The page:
“If you interview a representative cross-section of Jewish students who were present at Stanford during my time there, they will confirm that the allegations against me are untrue, and that I served the interests of the entire Stanford Jewish student community with diligence and love,” Silverstein said.
Yisroel Quint, an undergraduate senior at Stanford, said that while he “can’t directly dispute” the alums’ claims, Eisenberg “is an excellent, attentive leader. She has always offered and provided any support that I could possibly need at Stanford to be a strong supporter of Israel…I have worked closely with the rabbi against the BDS movement on campus.”
Stanford graduate school student Fabian Schvartzman described Eisenberg as “super helpful,” and expressed gratitude for bringing him and nearly 20 other students to the recent AIPAC policy conference.
J Street on campus: the bigger picture
The challenge J Street poses to mainstream pro-Israel students is not unique to Stanford. The progressive advocacy group and its campus arm tout their participation in the fight against BDS, yet partner on programming with pro-BDS groups.
Hillel, by contrast, states in its Israel guidelines that it will not partner with organizations that “delegitimize, demonize, or apply a double standard to Israel.” But when Hillel partners with J Street, what sounds like a firm policy can become a slippery slope.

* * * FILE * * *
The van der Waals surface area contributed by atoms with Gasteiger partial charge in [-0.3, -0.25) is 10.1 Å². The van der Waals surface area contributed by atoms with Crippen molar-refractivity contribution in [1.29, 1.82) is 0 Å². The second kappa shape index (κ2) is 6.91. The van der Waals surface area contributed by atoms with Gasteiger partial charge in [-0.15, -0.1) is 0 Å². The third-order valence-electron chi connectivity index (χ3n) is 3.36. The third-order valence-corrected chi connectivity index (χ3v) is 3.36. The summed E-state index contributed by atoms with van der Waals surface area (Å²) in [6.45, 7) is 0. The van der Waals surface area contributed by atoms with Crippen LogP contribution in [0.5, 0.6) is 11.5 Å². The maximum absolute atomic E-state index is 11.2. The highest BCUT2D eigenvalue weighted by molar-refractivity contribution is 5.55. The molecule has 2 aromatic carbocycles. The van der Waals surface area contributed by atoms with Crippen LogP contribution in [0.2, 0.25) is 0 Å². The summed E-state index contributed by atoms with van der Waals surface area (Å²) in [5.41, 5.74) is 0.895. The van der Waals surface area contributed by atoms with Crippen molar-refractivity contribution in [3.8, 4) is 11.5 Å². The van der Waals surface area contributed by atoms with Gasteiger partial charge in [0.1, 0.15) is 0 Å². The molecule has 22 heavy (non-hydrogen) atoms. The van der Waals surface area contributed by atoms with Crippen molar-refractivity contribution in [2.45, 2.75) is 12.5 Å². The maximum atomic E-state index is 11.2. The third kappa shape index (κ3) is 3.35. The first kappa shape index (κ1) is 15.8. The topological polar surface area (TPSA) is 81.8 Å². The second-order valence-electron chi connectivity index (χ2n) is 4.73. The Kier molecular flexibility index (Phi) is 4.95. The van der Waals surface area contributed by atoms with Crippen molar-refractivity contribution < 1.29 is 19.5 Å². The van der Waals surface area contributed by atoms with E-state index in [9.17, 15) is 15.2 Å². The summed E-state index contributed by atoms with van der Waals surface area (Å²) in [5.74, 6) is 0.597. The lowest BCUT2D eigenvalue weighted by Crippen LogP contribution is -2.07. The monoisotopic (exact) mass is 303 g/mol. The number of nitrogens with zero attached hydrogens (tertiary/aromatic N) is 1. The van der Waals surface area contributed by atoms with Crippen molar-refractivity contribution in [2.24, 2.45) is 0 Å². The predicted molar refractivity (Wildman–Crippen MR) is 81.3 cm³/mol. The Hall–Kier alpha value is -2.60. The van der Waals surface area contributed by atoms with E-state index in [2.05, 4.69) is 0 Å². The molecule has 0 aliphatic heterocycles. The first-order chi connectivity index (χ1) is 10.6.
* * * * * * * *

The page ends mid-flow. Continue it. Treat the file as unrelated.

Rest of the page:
J Street has hosted Breaking the Silence—an NGO claiming the Israeli military engages in “crimes against humanity” and accusing Israel of “ethnic cleansing”—at the Hillel facilities of Columbia University, Harvard University, University of Pennsylvania and Washington University in St. Louis.
“J Street, in our observation—and we’re working on 70 campuses—damages healthy, normal pro-Israel work, especially when the group is closely involved with the Hillel, as it is in some places,” said Andrea Levin, executive director of the Committee for Accuracy in Middle East Reporting in America. “It often obstructs the wider effort to speak out for Israel on the facts and can demoralize pro-Zionist students.”
Looking back and ahead
Horwitz does not consider her experience at Stanford an indictment of Hillel International, the student movement’s parent group, and still holds the organization in high regard. She acknowledges that “each [Hillel] chapter is a reflection of the staff on [that] campus.” Horwitz even applied for multiple post-graduation jobs with Hillel, including one at Stanford, with the hope of changing the climate.
Pollock, however, does not hold back in her criticism.
“I find it very unfortunate that Hillel rabbis and staff behaved in such an unprofessional, unsupportive, anti-Israel fashion,” she said of her time on campus. “I find it extremely unfortunate that I have zero positive experiences at Stanford Hillel to speak of.”